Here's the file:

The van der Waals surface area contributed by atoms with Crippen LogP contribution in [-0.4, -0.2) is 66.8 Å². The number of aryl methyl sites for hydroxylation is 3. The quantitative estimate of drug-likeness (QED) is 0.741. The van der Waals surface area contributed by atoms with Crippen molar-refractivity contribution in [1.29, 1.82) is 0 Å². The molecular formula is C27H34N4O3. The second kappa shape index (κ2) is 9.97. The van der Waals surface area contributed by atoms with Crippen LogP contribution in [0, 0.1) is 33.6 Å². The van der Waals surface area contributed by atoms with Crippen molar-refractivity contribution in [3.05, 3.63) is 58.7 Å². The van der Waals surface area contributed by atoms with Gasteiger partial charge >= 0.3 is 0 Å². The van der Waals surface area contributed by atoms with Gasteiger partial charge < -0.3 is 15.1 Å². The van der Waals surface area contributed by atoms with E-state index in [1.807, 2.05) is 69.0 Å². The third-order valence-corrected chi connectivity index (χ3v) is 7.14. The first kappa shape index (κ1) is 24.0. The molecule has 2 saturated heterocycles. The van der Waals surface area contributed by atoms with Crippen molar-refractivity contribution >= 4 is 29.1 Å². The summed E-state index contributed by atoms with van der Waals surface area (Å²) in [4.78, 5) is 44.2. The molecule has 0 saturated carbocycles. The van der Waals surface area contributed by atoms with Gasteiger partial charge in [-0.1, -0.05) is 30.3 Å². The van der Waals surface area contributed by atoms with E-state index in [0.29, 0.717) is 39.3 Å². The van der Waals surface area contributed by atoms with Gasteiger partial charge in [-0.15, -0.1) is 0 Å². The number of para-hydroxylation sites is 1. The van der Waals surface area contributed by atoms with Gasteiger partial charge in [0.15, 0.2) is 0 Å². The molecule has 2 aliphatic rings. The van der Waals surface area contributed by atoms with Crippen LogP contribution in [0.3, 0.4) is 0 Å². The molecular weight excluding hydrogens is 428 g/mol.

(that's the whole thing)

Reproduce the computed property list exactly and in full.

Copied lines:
The van der Waals surface area contributed by atoms with Crippen LogP contribution in [-0.4, -0.2) is 66.8 Å². The number of aryl methyl sites for hydroxylation is 3. The quantitative estimate of drug-likeness (QED) is 0.741. The van der Waals surface area contributed by atoms with Crippen molar-refractivity contribution in [1.29, 1.82) is 0 Å². The molecular formula is C27H34N4O3. The second kappa shape index (κ2) is 9.97. The van der Waals surface area contributed by atoms with Crippen LogP contribution in [0, 0.1) is 33.6 Å². The van der Waals surface area contributed by atoms with Crippen molar-refractivity contribution in [3.05, 3.63) is 58.7 Å². The van der Waals surface area contributed by atoms with Gasteiger partial charge >= 0.3 is 0 Å². The van der Waals surface area contributed by atoms with Gasteiger partial charge < -0.3 is 15.1 Å². The van der Waals surface area contributed by atoms with E-state index in [1.807, 2.05) is 69.0 Å². The third-order valence-corrected chi connectivity index (χ3v) is 7.14. The first kappa shape index (κ1) is 24.0. The molecule has 2 saturated heterocycles. The van der Waals surface area contributed by atoms with Crippen molar-refractivity contribution >= 4 is 29.1 Å². The summed E-state index contributed by atoms with van der Waals surface area (Å²) in [4.78, 5) is 44.2. The molecule has 0 saturated carbocycles. The van der Waals surface area contributed by atoms with Gasteiger partial charge in [-0.1, -0.05) is 30.3 Å². The van der Waals surface area contributed by atoms with E-state index in [0.29, 0.717) is 39.3 Å². The van der Waals surface area contributed by atoms with Gasteiger partial charge in [-0.15, -0.1) is 0 Å². The number of para-hydroxylation sites is 1. The van der Waals surface area contributed by atoms with Gasteiger partial charge in [0.15, 0.2) is 0 Å². The molecule has 2 aliphatic rings. The van der Waals surface area contributed by atoms with Crippen LogP contribution in [0.3, 0.4) is 0 Å². The molecular weight excluding hydrogens is 428 g/mol.